The National Audit Office’s investigation into the Libor Fund has revealed a catalogue of failures including a lack of transparency over where the money has been distributed and how it is being spent, with millions still be to awarded.
The total amount allocated to the fund so far is £973 million, collected from fines to banks that manipulated Libor for profit as well as foreign exchange markets following international investigations in 2012 and 2015. However, questions from the government and the media over the transparency of how the money has been so far distributed led to the NAO investigation, the findings of which were published on 8 September.
On spend, key findings include:
- The Government has committed £933 million from the Libor Fund, but cannot yet confirm that all the money has been used as intended. 729 grants have been awarded to 639 charities and causes, with an average grant of £0.8 million. However, HM Treasury and the MoD cannot confirm that charities spent all grants as intended, and the MoD is now conducting a retrospective review of all grants awarded since 2012 to this effect.
- In fact, of the £933 million committed to the fund, £141 million committed to the Covenant Fund has yet to be spent, while £40 million of the Libor Fund is still held by the Treasury, and has yet to be committed to any scheme.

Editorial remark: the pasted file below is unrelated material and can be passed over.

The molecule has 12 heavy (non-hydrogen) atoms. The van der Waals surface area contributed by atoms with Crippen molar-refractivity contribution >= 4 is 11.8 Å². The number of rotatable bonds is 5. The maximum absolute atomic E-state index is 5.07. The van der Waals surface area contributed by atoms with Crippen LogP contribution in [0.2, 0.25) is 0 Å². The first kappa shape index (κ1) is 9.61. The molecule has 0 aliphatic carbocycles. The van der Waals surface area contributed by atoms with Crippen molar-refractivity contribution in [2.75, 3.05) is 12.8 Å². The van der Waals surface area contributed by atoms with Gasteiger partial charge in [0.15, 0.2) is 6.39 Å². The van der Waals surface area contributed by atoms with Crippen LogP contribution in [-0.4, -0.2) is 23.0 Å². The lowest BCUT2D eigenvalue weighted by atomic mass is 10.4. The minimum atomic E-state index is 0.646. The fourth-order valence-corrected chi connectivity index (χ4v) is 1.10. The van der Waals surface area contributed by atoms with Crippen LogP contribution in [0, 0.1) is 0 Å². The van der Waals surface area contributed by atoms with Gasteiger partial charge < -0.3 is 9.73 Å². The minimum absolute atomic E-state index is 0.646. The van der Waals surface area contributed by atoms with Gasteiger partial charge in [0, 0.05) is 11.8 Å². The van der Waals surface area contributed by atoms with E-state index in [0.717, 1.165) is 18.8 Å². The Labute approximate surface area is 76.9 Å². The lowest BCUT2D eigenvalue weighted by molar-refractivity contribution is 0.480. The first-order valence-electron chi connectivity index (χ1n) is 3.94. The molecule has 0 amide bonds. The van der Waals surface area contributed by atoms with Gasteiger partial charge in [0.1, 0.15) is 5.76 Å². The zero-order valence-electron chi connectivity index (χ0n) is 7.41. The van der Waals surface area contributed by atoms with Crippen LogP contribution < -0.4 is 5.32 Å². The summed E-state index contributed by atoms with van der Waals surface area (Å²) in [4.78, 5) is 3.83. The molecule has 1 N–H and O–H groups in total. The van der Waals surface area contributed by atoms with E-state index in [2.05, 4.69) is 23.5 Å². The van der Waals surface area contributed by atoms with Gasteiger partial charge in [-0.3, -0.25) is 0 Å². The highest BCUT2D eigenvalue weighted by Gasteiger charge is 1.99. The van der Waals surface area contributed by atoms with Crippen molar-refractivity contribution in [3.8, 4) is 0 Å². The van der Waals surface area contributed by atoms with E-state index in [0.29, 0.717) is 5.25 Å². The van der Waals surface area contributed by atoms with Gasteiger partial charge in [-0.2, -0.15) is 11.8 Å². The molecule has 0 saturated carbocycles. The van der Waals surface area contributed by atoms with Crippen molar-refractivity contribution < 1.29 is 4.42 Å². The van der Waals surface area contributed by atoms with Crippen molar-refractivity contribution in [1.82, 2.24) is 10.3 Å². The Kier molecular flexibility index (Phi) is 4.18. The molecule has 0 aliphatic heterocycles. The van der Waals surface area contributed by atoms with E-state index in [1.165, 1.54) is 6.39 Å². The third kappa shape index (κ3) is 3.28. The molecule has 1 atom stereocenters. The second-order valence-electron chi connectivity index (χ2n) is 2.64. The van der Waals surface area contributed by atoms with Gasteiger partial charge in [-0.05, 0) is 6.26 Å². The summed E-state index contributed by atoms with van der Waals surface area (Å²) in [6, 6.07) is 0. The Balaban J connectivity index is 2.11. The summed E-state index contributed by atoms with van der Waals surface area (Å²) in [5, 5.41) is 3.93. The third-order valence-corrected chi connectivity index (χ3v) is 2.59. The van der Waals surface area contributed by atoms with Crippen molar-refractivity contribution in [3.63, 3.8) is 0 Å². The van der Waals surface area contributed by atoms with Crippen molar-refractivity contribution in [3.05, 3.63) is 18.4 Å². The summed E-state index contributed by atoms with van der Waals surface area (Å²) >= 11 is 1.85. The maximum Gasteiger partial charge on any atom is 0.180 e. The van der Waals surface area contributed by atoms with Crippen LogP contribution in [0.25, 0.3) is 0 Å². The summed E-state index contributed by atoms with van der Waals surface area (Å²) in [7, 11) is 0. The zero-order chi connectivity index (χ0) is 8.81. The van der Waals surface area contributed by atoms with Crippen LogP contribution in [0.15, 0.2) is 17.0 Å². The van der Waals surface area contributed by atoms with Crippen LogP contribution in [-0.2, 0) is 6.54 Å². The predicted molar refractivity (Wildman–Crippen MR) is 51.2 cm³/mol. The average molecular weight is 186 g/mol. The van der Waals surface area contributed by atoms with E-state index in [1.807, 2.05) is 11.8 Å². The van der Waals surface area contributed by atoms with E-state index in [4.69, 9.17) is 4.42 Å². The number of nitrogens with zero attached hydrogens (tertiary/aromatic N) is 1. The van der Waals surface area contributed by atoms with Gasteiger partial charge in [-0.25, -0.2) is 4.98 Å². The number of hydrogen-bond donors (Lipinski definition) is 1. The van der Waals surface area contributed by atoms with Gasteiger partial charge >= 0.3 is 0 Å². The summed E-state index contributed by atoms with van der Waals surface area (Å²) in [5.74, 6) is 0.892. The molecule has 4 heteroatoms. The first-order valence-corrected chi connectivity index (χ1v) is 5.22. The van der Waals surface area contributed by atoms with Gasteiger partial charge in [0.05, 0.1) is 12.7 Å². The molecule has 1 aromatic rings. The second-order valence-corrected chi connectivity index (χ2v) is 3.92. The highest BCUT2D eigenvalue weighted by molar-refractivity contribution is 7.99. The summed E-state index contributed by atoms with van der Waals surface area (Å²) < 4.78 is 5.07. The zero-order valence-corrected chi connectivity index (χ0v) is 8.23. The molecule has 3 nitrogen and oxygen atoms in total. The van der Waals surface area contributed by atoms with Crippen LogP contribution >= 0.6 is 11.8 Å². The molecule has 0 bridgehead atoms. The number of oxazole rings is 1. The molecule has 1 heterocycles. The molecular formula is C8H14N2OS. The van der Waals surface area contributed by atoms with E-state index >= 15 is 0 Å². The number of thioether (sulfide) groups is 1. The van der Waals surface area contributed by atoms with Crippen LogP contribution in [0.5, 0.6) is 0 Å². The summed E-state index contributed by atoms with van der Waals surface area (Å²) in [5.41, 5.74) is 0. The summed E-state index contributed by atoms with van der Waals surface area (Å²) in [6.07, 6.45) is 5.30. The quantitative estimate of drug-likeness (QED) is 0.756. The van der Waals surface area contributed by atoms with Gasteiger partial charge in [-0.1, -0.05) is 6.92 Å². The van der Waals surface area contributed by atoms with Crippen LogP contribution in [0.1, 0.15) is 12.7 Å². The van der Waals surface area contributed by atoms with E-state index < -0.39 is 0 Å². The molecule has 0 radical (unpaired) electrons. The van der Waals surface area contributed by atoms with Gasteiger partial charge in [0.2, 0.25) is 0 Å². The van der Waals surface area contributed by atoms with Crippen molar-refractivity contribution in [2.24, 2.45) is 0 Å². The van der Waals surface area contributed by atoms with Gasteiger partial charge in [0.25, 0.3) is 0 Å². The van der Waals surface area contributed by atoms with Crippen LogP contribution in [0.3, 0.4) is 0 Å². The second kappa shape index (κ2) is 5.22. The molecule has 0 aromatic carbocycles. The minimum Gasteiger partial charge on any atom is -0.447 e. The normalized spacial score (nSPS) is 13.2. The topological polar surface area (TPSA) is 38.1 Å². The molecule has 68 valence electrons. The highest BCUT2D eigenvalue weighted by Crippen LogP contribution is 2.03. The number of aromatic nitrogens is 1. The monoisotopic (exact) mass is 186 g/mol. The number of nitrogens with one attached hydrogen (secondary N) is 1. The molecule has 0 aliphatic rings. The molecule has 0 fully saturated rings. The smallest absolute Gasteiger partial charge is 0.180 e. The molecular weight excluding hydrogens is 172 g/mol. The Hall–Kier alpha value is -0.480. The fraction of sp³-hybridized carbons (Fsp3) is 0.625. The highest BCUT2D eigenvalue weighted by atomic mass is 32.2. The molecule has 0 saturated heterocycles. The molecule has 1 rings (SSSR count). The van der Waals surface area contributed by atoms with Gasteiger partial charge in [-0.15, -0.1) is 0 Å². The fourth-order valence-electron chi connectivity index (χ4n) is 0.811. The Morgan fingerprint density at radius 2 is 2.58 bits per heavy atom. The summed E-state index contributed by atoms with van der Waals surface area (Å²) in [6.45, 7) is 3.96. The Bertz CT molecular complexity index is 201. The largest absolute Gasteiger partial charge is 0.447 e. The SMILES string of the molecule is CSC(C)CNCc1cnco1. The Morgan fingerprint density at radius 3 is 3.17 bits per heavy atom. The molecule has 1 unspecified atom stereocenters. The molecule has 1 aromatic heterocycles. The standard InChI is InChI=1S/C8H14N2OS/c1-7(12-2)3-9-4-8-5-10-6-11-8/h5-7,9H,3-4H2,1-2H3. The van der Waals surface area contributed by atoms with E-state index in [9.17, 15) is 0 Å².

- Of the £592 million distributed through grants, two thirds (£385 million) has been awarded following requests for funding made directly to the Chancellor of the Exchequer from charities, MPs and government departments. The remaining £207 million was spent through competitive application processes managed by the Treasury and MoD.
- The government also cannot demonstrate the impact the Libor grant fund has had, due to a failure to evaluate the impact of the grant schemes on the charity sector. It has committed to completing an external evaluation by December 2018, by which time over 80% of the fund will have been awarded.
- Despite the Government pledging £200 million of the Fund to support 50,000 new apprenticeships, the Department for Education was not directed to use the £200 million to pursue a specific policy to deliver apprenticeships for unemployed 22-24 year olds and cannot demonstrate whether 50,000 new apprenticeships for this group have been provided.
- Terms and conditions were not attached as standard to all grants until Autumn Statement 2015. Between October 2012 when the first HM Treasury Libor grant was awarded up to and including the summer budget in July 2015, 67 grants totalling £272 million were made by HMT and other departments from the HMT Libor scheme. £196 million of the £272 million grants were given out without any terms and conditions attached of which HMT state that £139 million did not require them.
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